Actor Denzel Washington does not mince words when it comes to his faith in God. And in a recent interview with The New York Times, Washington reiterated that he is a "God-fearing man" while also warning people to not become too self-focused.
"This is spiritual warfare. So, I'm not looking at it from an earthly perspective," he said in the interview. "If you don't have a spiritual anchor you'll be easily blown by the wind, and you'll be led to depression."
As CBN News has reported, Washington gave his life to God early on but it took a few years for him to understand the weight of that decision.
"Three times ... I think we all go through that. I was filled with the Holy Ghost and it scared me," he said. "I didn't want to go this deep ... I want to party. It was a supernatural, once in this lifetime experience that I couldn't completely understand at the time."
Now, the 64-year-old actor lives out his tenets of faith daily.
"I'm a God-fearing man," he told The New York Times."I try not to worry. Fear is contaminated faith."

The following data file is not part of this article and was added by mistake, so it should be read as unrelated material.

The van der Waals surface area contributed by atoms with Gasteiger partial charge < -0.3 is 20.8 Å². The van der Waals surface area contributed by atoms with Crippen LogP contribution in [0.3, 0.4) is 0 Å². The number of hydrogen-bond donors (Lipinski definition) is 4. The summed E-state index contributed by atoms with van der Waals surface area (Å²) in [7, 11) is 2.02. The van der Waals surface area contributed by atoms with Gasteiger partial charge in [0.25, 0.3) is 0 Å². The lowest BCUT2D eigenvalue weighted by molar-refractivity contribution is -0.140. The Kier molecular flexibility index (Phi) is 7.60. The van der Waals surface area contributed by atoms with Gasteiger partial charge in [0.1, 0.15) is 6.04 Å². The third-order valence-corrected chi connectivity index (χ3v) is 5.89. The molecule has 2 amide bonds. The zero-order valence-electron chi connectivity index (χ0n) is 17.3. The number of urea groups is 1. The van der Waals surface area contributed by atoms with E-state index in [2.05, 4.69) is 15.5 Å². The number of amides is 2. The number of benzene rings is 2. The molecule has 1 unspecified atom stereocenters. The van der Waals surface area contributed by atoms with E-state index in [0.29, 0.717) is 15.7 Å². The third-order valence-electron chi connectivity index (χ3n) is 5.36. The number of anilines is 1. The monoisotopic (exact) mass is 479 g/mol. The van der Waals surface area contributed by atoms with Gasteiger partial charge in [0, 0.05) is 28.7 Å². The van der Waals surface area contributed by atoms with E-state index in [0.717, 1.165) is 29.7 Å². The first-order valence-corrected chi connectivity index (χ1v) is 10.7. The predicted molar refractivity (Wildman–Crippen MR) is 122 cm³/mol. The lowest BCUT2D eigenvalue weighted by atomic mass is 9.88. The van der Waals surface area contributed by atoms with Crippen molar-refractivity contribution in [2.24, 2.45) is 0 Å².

Washington goes out of his way to help others and encourage them.
Actor Corey Hawkins, who plays opposite of Denzel in The Tragedy of Macbeth, told The New York Times the actor prays with him.
"Sometimes we get talking and you see the preacher in him," he said. "He's just a natural-born charismatic leader who is not afraid to talk about his own faults or misgivings or shortcomings."
Washington has become more outspoken about the pitfalls of social media.
During his American Film Institute Life Achievement Award acceptance speech, he warned against the "twitter-tweet meme-mean world that we've created for our children."
"The least we can do is consider what we have done and think about the young people," the two-time Academy Award-winning actor said.
He also recently shared Scripture encouraging people not to get too focused on social media.
"The Bible says in the last days—I don't know if it's the last days, it's not my place to know—but it says we'll be lovers of ourselves," he said. "The No. 1 photograph today is a selfie, 'Oh, me at the protest.' 'Me with the fire.' 'Follow me.' 'Listen to me.'"
"We're living in a time where people are willing to do anything to get followed. What is the long- or short-term effect of too much information? It's going fast, and it can be manipulated, obviously, in a myriad of ways. And people are led like sheep to slaughter," Washington added.
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